Also have a program that parses the weekly new adds email and attaches these reviews to albums and tracks.
New Content – Singles/Digital Downloads
Referred to as ‘Hitters’, this used to be a pain and would only get processed every couple of weeks
Now the MD downloads these, adds them to MusicBrainz, runs them through TB, and ingests them into Dalet daily.
This has been a huge boon in getting DJ’s to use Dalet – they want that new content for their show, and since it’s not on CD, they will try using Dalet.
- Training volunteers to properly enter information in MusicBrainz, keeping the MusicBrainz editors happy.
- Getting hosts to use Dalet instead of CD’s.
- Giving more of their hosts access to the library.
- Started in earnest at the beginning of 2016, once KEXP had moved into their new home.
- Currently have 18000 CDs digitized.
- Have 60+ hours of volunteer time per week working on the project
- Now ripping 1000+ CDs a week
- Dylan spends about 15 hours/week managing the processes.
- Have multiple robots that they use, one started running into problems at just under 10,000 CDs.
“News and Ideas” – associated with and license held by Bellevue College
Dual Format – Morning News, Democracy Now, Thomm Hartman. Afternoon music with staff hosts, evening speciality programming using volunteer hosts.
Using Enco DAD for automation.
Music Director leads the effort, but this is just one of many responsibilities.
MD and volunteer hosts review music to determine if it should go into rotation.
Using Work Study students and volunteers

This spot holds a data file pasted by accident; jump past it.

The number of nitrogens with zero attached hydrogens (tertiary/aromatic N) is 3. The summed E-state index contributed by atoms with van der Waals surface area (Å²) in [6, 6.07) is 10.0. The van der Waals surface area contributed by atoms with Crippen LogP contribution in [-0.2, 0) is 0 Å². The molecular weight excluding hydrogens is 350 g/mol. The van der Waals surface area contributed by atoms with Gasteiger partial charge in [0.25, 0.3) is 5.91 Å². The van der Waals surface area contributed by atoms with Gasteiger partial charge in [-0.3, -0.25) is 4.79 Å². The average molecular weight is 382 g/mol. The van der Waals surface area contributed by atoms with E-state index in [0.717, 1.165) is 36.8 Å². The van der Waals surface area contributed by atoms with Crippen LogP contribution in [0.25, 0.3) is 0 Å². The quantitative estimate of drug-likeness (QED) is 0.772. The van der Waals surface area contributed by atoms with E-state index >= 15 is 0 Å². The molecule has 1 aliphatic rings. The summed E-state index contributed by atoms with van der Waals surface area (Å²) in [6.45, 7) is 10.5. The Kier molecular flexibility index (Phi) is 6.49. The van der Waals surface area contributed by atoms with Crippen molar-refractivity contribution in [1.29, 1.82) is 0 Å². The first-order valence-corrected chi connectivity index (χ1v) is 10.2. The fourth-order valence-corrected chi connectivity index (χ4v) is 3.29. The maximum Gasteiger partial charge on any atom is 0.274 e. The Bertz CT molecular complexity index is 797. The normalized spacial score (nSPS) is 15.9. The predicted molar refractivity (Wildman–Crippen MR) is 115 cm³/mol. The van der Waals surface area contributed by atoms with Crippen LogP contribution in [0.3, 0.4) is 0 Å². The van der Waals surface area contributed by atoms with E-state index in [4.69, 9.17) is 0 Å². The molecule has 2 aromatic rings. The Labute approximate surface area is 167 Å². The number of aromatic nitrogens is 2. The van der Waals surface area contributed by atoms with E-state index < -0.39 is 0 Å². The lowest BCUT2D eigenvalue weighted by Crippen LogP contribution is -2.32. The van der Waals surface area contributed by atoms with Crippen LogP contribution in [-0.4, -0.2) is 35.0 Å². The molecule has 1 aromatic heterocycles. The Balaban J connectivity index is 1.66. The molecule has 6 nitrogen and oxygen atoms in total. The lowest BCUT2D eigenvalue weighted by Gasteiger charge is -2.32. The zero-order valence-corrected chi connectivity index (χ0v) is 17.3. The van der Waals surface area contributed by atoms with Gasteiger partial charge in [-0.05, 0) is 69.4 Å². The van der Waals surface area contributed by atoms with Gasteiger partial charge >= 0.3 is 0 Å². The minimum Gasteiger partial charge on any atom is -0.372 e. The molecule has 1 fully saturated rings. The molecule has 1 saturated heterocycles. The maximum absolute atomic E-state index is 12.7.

Starting with new content.
Next will be content that is being used on the afternoon shows and needs to be put into Enco.
And then finally moving on to the Library.
Not tieing metadata to MusicBrainz, as KEXP did (don’t have the resources to do this).
The goal is to streamline the process of reviewing new content by ripping all CD’s and putting them into a cloud based music management system (Record Bins) that the hosts can use to review the new content as well as use for show prep.
All new CD’s are ripped
- Pulling metadata from MusicBrainz, Discogs, and paying for GD3 lookups ($0.125/CD)
- Getting a very low hit rate for new CD’s
Using Tomato Banana to review, and also data enter content that has no metadata
Content is processed and put into a couple of locations
- FLAC version of the file is stored on a server that the college’s maintains
- 128kb mp3 are pushed into the cloud so the can be listened from anywhere.
Afternoon shows are pre programmed using Music Master, so we know what content we need.
We can either set a flag in Tomato Banana that will cause tracks to be sent to Enco, or we can publish to Enco from Record Bins.
Expecting this to look the same as new content ingestion.
Working with college IT slows the process down as there were several system upgrades we needed to get done before we could proceed.
We still don’t have a solution for playback by volunteer hosts. Maybe Enco, but skeptical.
- May build a simple audio player tied to Record Bins that will play a trimmed/normalized high quality MP3 stored on the local network.
- Need a multi-channel solution to properly crossfade tracks, that’s real work
- Could we just use a consumer oriented music player (iTunes, jRiver, etc…)
Focus – KBCS does not have dedicated staff, nor the volunteer support that KEXP does.
- Started the process in the fall of 2016
- Are only now starting to work on the new content, our progress is measured in the 100’s of CDs, not the 1000s.
- Learning as we go. We’re still figuring it out.